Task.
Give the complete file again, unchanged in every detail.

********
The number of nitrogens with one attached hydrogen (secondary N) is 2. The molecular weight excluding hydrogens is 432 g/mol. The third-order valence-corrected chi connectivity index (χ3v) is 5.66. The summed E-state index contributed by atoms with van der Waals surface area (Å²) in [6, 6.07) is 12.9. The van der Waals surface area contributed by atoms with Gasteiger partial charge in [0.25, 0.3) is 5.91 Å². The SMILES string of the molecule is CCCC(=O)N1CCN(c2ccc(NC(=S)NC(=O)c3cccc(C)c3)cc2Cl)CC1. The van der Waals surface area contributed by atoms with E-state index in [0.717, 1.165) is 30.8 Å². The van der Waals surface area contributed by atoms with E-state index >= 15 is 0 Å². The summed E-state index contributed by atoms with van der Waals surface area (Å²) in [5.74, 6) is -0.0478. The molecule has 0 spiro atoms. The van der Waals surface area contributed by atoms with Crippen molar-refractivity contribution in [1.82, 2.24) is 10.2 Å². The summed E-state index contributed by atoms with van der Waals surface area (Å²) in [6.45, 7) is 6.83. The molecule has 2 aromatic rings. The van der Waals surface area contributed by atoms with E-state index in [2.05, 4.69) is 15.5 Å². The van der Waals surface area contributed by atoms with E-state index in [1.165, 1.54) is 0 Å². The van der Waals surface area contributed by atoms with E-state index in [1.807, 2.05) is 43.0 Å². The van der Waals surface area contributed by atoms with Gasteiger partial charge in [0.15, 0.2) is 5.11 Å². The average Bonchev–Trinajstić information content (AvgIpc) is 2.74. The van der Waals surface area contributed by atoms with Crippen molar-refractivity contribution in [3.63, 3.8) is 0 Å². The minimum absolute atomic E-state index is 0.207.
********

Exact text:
The number of nitrogens with one attached hydrogen (secondary N) is 2. The molecular weight excluding hydrogens is 432 g/mol. The third-order valence-corrected chi connectivity index (χ3v) is 5.66. The summed E-state index contributed by atoms with van der Waals surface area (Å²) in [6, 6.07) is 12.9. The van der Waals surface area contributed by atoms with Gasteiger partial charge in [0.25, 0.3) is 5.91 Å². The SMILES string of the molecule is CCCC(=O)N1CCN(c2ccc(NC(=S)NC(=O)c3cccc(C)c3)cc2Cl)CC1. The van der Waals surface area contributed by atoms with E-state index in [0.717, 1.165) is 30.8 Å². The van der Waals surface area contributed by atoms with E-state index >= 15 is 0 Å². The summed E-state index contributed by atoms with van der Waals surface area (Å²) in [5.74, 6) is -0.0478. The molecule has 0 spiro atoms. The van der Waals surface area contributed by atoms with Crippen molar-refractivity contribution in [1.82, 2.24) is 10.2 Å². The summed E-state index contributed by atoms with van der Waals surface area (Å²) in [6.45, 7) is 6.83. The molecule has 2 aromatic rings. The van der Waals surface area contributed by atoms with E-state index in [2.05, 4.69) is 15.5 Å². The van der Waals surface area contributed by atoms with E-state index in [1.165, 1.54) is 0 Å². The van der Waals surface area contributed by atoms with E-state index in [1.807, 2.05) is 43.0 Å². The van der Waals surface area contributed by atoms with Gasteiger partial charge in [0.15, 0.2) is 5.11 Å². The average Bonchev–Trinajstić information content (AvgIpc) is 2.74. The van der Waals surface area contributed by atoms with Crippen molar-refractivity contribution in [3.63, 3.8) is 0 Å². The minimum absolute atomic E-state index is 0.207.